A Retired College Admission Administrator Speaks Out
Quick Intro by Valerie
This past week wealthy parents were indicted for trying to game the system of college admission. Their admission consultant was making millions in a scheme to cheat for the money. Fred Zuker, having been in college admissions for much of his academic career, had this to say about the scandal. This essay is a version of the letter to the editor of the Dallas Morning News that was printed on March 17, 2019. ~~Valerie
A Retired College Admission Administrator Speaks Out
As recently reported, efforts were allegedly made by some wealthy parents to influence the process of admission for their children to some of the most selective colleges in America. This was a gut shot to those of us who have worked in college admission. These alleged abuses raise the specter of the super wealthy gaming the college admissions system, a system that is meant to open the doors of prestigeous institutions to a cross-section of American youth, rich and poor.
The college admission process is designed to prevent even the most elite universities from becoming the preserve solely of the well-connected and affluent.
After a forty-five-year career in higher education working largely in college admission and financial aid, I recognize this scandal as a telling blow for the women and men who work in admissions. Admission professionals are doing their best to serve the interests of the student applicants, their families, and the institutions that employ them.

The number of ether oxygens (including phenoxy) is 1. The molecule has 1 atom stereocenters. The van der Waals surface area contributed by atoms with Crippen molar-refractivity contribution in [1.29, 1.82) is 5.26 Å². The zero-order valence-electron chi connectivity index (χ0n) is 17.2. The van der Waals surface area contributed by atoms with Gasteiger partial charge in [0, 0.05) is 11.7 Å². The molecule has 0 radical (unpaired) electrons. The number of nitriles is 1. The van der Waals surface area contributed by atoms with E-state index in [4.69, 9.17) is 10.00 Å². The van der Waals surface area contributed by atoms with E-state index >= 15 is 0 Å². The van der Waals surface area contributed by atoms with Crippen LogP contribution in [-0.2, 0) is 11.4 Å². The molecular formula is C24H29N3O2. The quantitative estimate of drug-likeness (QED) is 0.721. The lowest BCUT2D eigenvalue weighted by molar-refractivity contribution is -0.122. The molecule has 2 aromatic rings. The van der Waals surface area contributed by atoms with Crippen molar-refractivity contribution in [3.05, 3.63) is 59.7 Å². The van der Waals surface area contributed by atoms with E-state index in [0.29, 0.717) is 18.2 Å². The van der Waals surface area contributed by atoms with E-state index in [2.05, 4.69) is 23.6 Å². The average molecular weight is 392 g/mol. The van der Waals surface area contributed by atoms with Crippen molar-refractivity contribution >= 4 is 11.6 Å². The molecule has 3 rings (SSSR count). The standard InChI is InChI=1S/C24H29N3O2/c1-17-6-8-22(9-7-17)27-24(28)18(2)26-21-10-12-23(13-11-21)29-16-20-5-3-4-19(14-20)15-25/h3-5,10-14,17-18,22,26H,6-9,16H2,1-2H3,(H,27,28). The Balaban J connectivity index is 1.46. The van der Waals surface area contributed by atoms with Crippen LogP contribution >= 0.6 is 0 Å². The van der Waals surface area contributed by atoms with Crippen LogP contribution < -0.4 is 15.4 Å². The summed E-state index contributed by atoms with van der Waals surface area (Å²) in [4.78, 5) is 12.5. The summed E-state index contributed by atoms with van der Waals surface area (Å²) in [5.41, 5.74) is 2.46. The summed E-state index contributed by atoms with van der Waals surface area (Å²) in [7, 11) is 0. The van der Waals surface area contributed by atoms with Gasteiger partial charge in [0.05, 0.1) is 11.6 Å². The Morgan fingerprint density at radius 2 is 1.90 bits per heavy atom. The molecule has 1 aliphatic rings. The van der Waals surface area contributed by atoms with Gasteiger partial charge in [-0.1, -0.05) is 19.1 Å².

The scandal raises the issue again that excellent students who applied to the colleges named in the allegations and were not admitted were treated unfairly. The scandal is an equally savage blow to the students who expect to be considered for
The allegation that college coaches were complicit in this situation is especially disappointing.
College admission work is a thankless job because the elite institutions named in this expose–and all the other highly-selective institutions–all have thousands of applicants who would be admissible. The task of the admission professional is to decide who
The application review and decision-making processes are tedious and demanding. Admission decision makers are under constant pressure from parents, high school counselors, college coaches, alumni, politicians, and the college office of Institutional Advancement/Development to admit students that they are supporting. In addition, many academic departments are determined to see that students are admitted that want to study in their areas and that only the most academically talented applicants are admitted.
Admission officers are charged to consider the merit of each applicant, taking into consideration all the personal information and academic credentials the student presents and match those with the needs of the institution. It is a difficult balancing act that never makes everyone happy. The highly selective colleges that admit fewer than ten percent of their applicants are going to disappoint a huge number of applicants, most of whom are more than competitive with those students who are selected for admission. Making those final decisions is never easy.